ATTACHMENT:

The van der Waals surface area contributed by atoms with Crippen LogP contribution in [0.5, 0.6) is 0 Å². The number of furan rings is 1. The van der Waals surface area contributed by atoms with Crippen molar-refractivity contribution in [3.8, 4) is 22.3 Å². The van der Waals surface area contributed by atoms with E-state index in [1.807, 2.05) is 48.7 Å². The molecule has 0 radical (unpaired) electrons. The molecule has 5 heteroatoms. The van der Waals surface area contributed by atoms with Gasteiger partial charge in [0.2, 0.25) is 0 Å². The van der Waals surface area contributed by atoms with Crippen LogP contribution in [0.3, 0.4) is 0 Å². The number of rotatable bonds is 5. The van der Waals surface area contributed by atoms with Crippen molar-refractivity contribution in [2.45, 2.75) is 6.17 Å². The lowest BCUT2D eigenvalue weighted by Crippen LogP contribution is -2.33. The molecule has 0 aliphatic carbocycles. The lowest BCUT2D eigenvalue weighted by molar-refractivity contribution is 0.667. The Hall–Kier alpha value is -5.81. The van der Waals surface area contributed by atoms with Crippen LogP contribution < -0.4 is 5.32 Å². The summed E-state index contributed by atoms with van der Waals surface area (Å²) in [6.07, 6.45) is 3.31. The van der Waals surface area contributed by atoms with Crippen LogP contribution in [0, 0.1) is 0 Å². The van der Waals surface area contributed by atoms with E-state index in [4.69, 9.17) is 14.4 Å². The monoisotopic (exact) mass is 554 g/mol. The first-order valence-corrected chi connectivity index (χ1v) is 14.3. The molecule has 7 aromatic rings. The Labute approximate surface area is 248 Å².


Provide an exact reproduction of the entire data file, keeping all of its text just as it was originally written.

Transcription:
The van der Waals surface area contributed by atoms with Crippen LogP contribution in [0.5, 0.6) is 0 Å². The number of furan rings is 1. The van der Waals surface area contributed by atoms with Crippen molar-refractivity contribution in [3.8, 4) is 22.3 Å². The van der Waals surface area contributed by atoms with E-state index in [1.807, 2.05) is 48.7 Å². The molecule has 0 radical (unpaired) electrons. The molecule has 5 heteroatoms. The van der Waals surface area contributed by atoms with Gasteiger partial charge in [0.2, 0.25) is 0 Å². The van der Waals surface area contributed by atoms with Crippen LogP contribution in [0.3, 0.4) is 0 Å². The number of rotatable bonds is 5. The van der Waals surface area contributed by atoms with Crippen molar-refractivity contribution in [2.45, 2.75) is 6.17 Å². The lowest BCUT2D eigenvalue weighted by Crippen LogP contribution is -2.33. The molecule has 0 aliphatic carbocycles. The lowest BCUT2D eigenvalue weighted by molar-refractivity contribution is 0.667. The Hall–Kier alpha value is -5.81. The van der Waals surface area contributed by atoms with Crippen LogP contribution < -0.4 is 5.32 Å². The summed E-state index contributed by atoms with van der Waals surface area (Å²) in [6.07, 6.45) is 3.31. The van der Waals surface area contributed by atoms with Crippen LogP contribution in [0, 0.1) is 0 Å². The van der Waals surface area contributed by atoms with E-state index in [4.69, 9.17) is 14.4 Å². The monoisotopic (exact) mass is 554 g/mol. The first-order valence-corrected chi connectivity index (χ1v) is 14.3. The molecule has 7 aromatic rings. The Labute approximate surface area is 248 Å².